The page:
A judge sentenced a teenager and a man charged with torching and destroying a historic Boy Scout meeting hall and Japanese Cultural Center in Arroyo Grande to state prison Monday after several people spoke about the painful loss.
The two defendants, who are friends, apologized and vowed to take the right paths in life when released.
Brian Ray Bellrose, 17, a former Arroyo Grande student, received seven years and eight months at Wasco State Prison. Caleb Joseph Pelletier, 20, of Creston, and a Cuesta College student, received five years at the same institution.
San Luis Obispo Superior Court Judge John Trice told the pair, who did not look at each other throughout the hearing, that the sentencing range was “huge” and probation was not an option.
“The punishments must be just, but I do not want to break these two young men or ruin them,’’ Trice said. “They will go to not such a nice place at all, but hopefully they will be placed in minimum security and where programs are available.’’
Bellrose and Pelletier will also have to pay restitution and register for life as convicted arsonists.
Several months ago, both young men accepted plea bargain agreements in the case.
Bellrose pleaded no contest to three counts of arson-related charges with enhancements of burning multiple structures, using a device and burning Boy Scout property including an American flag. Bellrose, who was charged as an adult, had several other related charges dismissed.
Pelletier also pleaded no-contest to arson and enhancements of burning multiple structures and using a device and had other related charges dismissed.
The early morning blaze on May 1, 2011, gutted the 1930s Arroyo Grande Boy Scout’s Hall in the 400 block of E. Cherry Avenue, which was also used for weddings, funerals, language classes and other cultural events. Bellrose and Pelletier had no connection to Troop 413 or the building, that also held historical significance for Japanese Americans.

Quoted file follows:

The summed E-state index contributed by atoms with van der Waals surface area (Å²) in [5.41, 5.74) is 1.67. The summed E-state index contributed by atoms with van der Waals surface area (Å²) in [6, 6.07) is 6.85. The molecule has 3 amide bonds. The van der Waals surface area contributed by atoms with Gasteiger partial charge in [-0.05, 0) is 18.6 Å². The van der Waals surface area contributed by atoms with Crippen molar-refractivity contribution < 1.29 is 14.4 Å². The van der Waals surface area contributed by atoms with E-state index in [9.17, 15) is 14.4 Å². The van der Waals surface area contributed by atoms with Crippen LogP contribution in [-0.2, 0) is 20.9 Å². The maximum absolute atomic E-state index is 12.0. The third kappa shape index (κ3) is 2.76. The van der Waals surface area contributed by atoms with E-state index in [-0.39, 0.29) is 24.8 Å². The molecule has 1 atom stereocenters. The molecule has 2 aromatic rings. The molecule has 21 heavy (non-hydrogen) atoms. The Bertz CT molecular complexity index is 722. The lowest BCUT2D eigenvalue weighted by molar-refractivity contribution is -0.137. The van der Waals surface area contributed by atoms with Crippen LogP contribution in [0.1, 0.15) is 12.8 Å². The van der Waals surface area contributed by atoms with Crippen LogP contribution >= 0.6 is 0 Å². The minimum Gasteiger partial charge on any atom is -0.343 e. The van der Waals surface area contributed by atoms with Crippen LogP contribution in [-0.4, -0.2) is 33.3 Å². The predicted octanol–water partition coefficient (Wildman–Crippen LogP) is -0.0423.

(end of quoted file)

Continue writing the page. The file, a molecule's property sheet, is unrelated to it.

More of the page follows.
Before the sentencing, Bellrose looked at the courtroom audience and then told Trice how sorry he was.
“I would like to apologize and came to understand no amount of money and no words can heal the loss,’’ Bellrose said in a firm voice. “I want to use the rest of my time to find my way back to a productive life.’’
In juvenile custody, Bellrose finished high school, completed an anger management course, took up meditation and played guitar for Sunday services.
Pelletier did not speak, though he has written letters apologizing. Pelletier’s attorney, Gerald Carrasco, told the court “Caleb has taken responsibility and it is his desire to turn his life around and become a productive member of society.’’
Pelletier’s mother Diane, and grandmother Virginia, also told Trice that Pelletier was a responsible boy and the fire was out of character for him. Both said he was “remorseful” and has expressed nothing but “regret.”
Judge Trice also listened to several community members before handing down the sentences.
Former Troop 413 Scoutmaster Chris Hagerty, who has attended all the hearings including those in juvenile court, said it’s impossible for any-one to really grasp what the building meant to more than 100 scouts and others each week - not to mention the Japanese community.
“This was a huge, huge blow to the community ... I watched grown men cry,’’ said Hagerty, adding the troop met there since 1969.
Greg Rubio, of Central Coast Judo, read a letter from one of the Japanese families who own the building. They spoke about the importance of the cultural center before and after WWII and described it as the last “sanctuary” to Japanese farmers.
“... I hope they get some help and don’t become part of the system,’’ Rubio said, referring to the defendants.
Prosecutor Caryn Michales told Trice that she appreciated all the work the attorneys, victims and court did in attempting to determine appropriate sentences.˪